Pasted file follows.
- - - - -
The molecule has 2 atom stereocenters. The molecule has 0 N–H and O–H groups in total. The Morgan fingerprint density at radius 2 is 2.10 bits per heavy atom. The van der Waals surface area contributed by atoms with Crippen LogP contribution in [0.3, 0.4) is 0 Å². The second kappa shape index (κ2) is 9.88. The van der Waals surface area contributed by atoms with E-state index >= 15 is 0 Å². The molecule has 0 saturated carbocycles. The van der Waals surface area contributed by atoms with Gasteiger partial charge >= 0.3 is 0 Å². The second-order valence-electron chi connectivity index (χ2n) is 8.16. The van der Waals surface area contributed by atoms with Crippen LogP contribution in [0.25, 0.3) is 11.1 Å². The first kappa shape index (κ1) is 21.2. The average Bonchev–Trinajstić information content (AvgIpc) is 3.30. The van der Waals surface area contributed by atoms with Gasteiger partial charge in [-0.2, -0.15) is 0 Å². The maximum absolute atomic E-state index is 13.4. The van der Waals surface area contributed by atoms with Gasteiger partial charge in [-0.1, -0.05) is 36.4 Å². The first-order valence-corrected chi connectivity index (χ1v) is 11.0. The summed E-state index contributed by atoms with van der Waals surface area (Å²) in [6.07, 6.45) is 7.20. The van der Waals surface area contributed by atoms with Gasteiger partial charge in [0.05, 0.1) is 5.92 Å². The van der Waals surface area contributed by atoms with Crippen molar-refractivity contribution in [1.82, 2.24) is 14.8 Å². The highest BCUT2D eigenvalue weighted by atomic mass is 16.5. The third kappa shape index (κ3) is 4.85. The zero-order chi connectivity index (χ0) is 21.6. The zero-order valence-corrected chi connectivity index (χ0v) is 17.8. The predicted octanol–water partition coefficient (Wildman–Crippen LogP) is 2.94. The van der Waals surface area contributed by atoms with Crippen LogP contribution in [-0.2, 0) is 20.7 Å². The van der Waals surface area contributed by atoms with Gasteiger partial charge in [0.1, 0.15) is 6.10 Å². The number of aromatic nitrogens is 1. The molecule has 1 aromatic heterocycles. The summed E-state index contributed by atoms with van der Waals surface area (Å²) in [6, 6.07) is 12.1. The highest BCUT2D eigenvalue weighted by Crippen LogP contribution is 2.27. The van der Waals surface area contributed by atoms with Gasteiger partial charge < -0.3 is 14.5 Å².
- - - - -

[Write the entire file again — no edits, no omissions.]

The molecule has 2 atom stereocenters. The molecule has 0 N–H and O–H groups in total. The Morgan fingerprint density at radius 2 is 2.10 bits per heavy atom. The van der Waals surface area contributed by atoms with Crippen LogP contribution in [0.3, 0.4) is 0 Å². The second kappa shape index (κ2) is 9.88. The van der Waals surface area contributed by atoms with E-state index >= 15 is 0 Å². The molecule has 0 saturated carbocycles. The van der Waals surface area contributed by atoms with Gasteiger partial charge >= 0.3 is 0 Å². The second-order valence-electron chi connectivity index (χ2n) is 8.16. The van der Waals surface area contributed by atoms with Crippen LogP contribution in [0.25, 0.3) is 11.1 Å². The first kappa shape index (κ1) is 21.2. The average Bonchev–Trinajstić information content (AvgIpc) is 3.30. The van der Waals surface area contributed by atoms with Gasteiger partial charge in [-0.2, -0.15) is 0 Å². The maximum absolute atomic E-state index is 13.4. The van der Waals surface area contributed by atoms with Gasteiger partial charge in [-0.1, -0.05) is 36.4 Å². The first-order valence-corrected chi connectivity index (χ1v) is 11.0. The summed E-state index contributed by atoms with van der Waals surface area (Å²) in [6.07, 6.45) is 7.20. The van der Waals surface area contributed by atoms with Gasteiger partial charge in [0.05, 0.1) is 5.92 Å². The van der Waals surface area contributed by atoms with Crippen molar-refractivity contribution in [1.82, 2.24) is 14.8 Å². The highest BCUT2D eigenvalue weighted by atomic mass is 16.5. The third kappa shape index (κ3) is 4.85. The zero-order chi connectivity index (χ0) is 21.6. The zero-order valence-corrected chi connectivity index (χ0v) is 17.8. The predicted octanol–water partition coefficient (Wildman–Crippen LogP) is 2.94. The van der Waals surface area contributed by atoms with Crippen LogP contribution in [-0.2, 0) is 20.7 Å². The van der Waals surface area contributed by atoms with Gasteiger partial charge in [0.1, 0.15) is 6.10 Å². The number of aromatic nitrogens is 1. The molecule has 1 aromatic heterocycles. The summed E-state index contributed by atoms with van der Waals surface area (Å²) in [6, 6.07) is 12.1. The highest BCUT2D eigenvalue weighted by Crippen LogP contribution is 2.27. The van der Waals surface area contributed by atoms with Gasteiger partial charge < -0.3 is 14.5 Å².